"I take pride in my defense," Collison said Monday. "I started to get noticed last year with the Clippers. But now to start this year, I've had to take on Stephen Curry, Damian Lillard, Chris [Paul] and now Ty Lawson, those are all great players, and I'm just glad we were able to get some of these wins. But I definitely take pride in my defense."
This Kings team is surprisingly fun. I termed them "rough and tumble" Monday night. It's not "grit-grind," not as nasty, not as, honestly, borderline insane as the Grizzlies' defense. But it is high on effort, high on scrap, high on chemistry, and despite not being pretty, kind of fun to watch.
"Honestly, I can say it's the defense. We're playing some pretty tough defense. That's the start. On top of that we're playing so well together. The chemistry is coming together. One night it was Rudy [Gay], one night it was me, one night it was DC. That's just showing signs of us growing as a team. "That's just showing signs of us growing as a team, being happy with the main goal which is winning the game and not worrying about stats, or playing time or anything else."
And yet, it's just three games. Three measly games. The biggest response to this Kings surge? "The Sixers started 3-1 last year!" basketball-religious skeptics cry. And when you look into the start, it may not be as impressive as it seems. The Blazers have looked very shaky to start the year and are still finding their groove. The Clippers struggled with the Lakers and haven't been able to put the pieces together yet, either. And Denver lost to Oklahoma City Saturday, without Westbrook or Durant, and quite frankly, their shooters couldn't hit sand if they landed in Death Valley right now.
The Kings are not the Sixers (no actual basketball team is), but you can't even begin to say this team looks like a playoff team yet, much less is one. In fact, winning consecutive games against the same opponent, as the Kings will have to do Wednesday vs. Denver back in Sactown , is tough. The other team is mad you beat them, makes tactical adjustments, and tends to respond.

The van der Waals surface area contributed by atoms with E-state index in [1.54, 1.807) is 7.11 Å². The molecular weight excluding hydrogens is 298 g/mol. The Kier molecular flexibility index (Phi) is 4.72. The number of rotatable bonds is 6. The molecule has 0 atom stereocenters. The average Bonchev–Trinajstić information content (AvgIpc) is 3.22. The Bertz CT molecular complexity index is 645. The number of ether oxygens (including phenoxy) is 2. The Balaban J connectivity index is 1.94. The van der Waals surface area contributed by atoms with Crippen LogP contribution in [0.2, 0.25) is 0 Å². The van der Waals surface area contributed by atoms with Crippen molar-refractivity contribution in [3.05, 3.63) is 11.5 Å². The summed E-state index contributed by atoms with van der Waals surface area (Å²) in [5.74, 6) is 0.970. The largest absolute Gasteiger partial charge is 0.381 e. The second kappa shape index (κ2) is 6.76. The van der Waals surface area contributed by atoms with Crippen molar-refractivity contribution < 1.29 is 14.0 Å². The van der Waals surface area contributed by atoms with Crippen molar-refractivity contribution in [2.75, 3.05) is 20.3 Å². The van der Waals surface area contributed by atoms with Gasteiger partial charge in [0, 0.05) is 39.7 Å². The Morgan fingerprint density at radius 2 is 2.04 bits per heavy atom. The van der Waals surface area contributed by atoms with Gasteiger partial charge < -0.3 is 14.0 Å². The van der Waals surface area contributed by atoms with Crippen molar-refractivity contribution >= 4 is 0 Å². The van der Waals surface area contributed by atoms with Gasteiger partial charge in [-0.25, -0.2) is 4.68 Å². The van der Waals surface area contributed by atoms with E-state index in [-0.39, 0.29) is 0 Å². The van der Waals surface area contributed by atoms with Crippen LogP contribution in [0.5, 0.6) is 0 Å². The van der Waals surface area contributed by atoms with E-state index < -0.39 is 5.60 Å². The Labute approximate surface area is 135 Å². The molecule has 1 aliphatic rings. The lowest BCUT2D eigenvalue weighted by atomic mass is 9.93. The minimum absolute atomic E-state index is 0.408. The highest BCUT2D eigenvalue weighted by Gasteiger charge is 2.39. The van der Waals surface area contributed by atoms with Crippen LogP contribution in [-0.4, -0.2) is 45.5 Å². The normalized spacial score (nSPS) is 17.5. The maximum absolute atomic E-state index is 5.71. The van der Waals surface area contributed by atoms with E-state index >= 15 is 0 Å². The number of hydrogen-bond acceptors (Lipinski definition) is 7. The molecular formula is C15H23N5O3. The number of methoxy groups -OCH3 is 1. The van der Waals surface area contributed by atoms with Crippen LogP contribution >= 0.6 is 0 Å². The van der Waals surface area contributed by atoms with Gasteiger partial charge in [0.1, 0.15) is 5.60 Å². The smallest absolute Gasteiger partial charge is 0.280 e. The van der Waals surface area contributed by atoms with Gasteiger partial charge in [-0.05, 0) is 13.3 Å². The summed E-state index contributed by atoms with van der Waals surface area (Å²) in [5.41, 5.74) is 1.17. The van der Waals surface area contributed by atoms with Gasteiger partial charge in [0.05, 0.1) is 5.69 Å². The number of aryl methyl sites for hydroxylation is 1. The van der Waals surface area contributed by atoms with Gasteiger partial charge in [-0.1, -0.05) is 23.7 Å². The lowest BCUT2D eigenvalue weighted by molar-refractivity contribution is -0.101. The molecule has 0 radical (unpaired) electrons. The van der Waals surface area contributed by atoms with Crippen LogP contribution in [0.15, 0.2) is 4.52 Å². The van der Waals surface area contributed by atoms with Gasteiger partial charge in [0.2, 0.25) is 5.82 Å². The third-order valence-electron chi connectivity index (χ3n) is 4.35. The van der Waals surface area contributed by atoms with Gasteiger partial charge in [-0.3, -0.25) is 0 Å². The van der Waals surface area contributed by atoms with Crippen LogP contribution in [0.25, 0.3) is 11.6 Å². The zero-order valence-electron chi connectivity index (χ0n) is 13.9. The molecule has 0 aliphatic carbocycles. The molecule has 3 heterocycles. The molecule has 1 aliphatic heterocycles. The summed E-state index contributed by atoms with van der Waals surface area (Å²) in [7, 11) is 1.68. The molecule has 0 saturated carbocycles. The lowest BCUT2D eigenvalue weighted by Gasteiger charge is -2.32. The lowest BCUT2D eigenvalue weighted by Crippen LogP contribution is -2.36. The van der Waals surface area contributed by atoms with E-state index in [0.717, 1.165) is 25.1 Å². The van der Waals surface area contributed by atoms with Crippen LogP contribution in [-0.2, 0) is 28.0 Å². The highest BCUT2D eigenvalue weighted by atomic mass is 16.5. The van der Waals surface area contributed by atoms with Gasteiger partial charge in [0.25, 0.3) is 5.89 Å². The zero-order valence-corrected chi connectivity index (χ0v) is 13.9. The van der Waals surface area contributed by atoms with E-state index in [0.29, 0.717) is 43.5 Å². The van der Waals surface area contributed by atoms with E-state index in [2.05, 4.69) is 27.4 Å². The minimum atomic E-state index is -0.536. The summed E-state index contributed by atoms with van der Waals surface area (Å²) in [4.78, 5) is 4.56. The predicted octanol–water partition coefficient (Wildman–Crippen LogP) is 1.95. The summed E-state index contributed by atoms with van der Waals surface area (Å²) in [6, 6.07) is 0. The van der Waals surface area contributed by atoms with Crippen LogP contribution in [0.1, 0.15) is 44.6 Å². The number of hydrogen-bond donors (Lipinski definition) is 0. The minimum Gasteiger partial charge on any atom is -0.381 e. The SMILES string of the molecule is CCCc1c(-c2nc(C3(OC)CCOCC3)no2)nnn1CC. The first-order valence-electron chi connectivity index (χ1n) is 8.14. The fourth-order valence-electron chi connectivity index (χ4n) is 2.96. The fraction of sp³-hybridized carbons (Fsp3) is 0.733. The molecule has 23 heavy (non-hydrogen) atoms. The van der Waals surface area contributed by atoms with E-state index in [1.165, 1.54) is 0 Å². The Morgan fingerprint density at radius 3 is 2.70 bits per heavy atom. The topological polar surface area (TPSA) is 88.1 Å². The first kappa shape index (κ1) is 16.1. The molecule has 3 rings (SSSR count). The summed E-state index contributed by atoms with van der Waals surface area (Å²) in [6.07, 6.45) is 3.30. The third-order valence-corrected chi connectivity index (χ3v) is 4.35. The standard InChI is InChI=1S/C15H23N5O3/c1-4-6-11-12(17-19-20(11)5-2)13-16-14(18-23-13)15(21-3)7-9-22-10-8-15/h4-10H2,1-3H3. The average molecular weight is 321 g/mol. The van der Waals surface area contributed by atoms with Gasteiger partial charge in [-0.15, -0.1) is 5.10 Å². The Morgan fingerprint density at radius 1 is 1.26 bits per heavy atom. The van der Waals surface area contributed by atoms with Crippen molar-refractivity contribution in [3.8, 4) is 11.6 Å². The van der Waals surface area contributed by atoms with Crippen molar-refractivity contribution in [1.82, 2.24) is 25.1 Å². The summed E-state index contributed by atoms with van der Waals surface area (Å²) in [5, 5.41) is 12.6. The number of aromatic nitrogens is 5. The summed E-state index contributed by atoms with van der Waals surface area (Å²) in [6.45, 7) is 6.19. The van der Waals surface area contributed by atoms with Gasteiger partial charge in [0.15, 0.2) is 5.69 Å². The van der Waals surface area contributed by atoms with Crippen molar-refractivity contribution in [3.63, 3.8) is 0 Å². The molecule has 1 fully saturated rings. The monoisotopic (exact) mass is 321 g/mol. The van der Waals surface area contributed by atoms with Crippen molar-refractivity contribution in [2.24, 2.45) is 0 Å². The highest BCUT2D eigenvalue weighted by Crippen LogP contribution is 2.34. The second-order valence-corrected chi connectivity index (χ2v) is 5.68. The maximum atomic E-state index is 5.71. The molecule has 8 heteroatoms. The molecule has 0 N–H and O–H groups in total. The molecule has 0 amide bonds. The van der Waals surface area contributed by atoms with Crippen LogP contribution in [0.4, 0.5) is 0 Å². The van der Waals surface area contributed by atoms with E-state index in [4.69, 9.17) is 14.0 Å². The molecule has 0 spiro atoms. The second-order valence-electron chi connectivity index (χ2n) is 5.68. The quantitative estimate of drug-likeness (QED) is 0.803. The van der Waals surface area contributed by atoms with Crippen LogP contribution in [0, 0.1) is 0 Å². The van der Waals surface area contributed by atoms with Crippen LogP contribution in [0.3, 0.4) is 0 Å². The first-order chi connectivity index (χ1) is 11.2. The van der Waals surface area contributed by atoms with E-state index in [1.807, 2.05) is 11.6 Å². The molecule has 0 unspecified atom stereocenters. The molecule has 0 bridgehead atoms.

It is not inconceivable that this team could be 3-7 in two weeks. Most would have to say at least 4-6 is probable. That's the reality of the Western Conference. So should anyone be excited? Team officials were steadfast in reasserting it's just three games. No one is putting up "Mission Accomplished" banners.
But for a franchise like the Kings, stuck in not mediocrity, but downright awfulness for a decade, you have to start somewhere. The Kings have started somewhere. The defense is sound. The chemistry is good. They have a superstar in Cousins, and a supporting cast playing well right now. If it falls apart, it falls apart, but you have to feel like you're going somewhere in order to make the wheels move.
I believe in metrics, and evidence, and sample sizes. But I also believe that how players feel about a team matters. And Cousins may have put how this team feels right now best on Monday night. Does this year feel different from the starts Sacramento has gotten off to?
"It does feel different," the man called Boogie said. "But it feels so amazing."
The big man paused.
"It feels amazing."